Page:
Relator is easy as well. It’s simply deliberation applied to social interaction. Given a reasonable amount of time, using Analytical and Connectedness, one comes to a decision about whether an individual can be trusted or not. Once the deliberation cycle is fulfilled, it’s like opening a floodgate. Fewer but more trusted relationships means they need to be deeper to satisfy the same emotional requirement as someone otherwise not hobbled.

    Now… for each one of these 34 strengths we can hypothesize a negative stimulus that would cause them to be over-exercised and thus, given a list of the top 5 for any individual we can psychoanalyze them to determine their personality levers.

    For instance, let’s say that you are a WOO’er, well maybe that means that as a youth you had low self-esteem and needed to overcompensate by making everyone like you.

    Or, perhaps you enjoy Harmony as a strength because you’ve found that the best way to avoid being trampled by others is to get out of the way or take the path of least resistance.

    So, an Exploiter (if there was such a strength) would look at peoples’ top 5 strengths, derive their causes and apply leverage, such as denying an Achiever the opportunity to complete activities successfully on a regular basis, or force a Learner to keep practicing or studying something they already know.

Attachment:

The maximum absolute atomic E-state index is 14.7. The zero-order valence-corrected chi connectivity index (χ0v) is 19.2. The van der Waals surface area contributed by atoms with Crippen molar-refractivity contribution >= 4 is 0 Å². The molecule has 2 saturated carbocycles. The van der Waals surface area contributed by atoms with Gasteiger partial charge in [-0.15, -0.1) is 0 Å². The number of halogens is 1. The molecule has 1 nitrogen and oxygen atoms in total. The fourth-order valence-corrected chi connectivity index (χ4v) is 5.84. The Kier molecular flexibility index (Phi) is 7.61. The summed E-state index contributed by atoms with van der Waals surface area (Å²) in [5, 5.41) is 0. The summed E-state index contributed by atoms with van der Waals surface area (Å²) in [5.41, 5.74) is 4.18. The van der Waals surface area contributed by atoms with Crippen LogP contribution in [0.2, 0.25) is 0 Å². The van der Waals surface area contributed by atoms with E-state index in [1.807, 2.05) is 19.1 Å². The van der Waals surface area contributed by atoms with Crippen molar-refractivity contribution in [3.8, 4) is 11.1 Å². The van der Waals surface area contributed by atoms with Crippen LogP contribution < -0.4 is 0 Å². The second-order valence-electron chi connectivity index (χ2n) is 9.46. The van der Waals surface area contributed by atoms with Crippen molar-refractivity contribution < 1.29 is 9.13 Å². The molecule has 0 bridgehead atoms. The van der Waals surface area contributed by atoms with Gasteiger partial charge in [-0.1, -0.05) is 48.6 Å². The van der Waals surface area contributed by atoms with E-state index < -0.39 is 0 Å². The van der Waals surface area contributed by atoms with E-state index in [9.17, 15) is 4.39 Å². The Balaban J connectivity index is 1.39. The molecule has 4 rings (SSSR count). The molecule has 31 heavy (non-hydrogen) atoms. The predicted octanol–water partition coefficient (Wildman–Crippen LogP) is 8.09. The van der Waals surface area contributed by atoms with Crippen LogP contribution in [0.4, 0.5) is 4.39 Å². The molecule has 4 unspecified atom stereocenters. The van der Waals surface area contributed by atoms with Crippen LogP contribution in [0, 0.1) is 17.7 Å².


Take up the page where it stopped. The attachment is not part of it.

Yes, it would be fairly easy to write a book that turned StrengthsFinder, something designed to be a positive self-improvement tool into something that people can use against others.

    There should be a warnings section for each strength.

    “Since you are naturally Deliberative, be on the lookout for people who will attempt to force you to make decisions without obtaining the necessary facts, or who may attempt to deny you appropriate time for analysis.”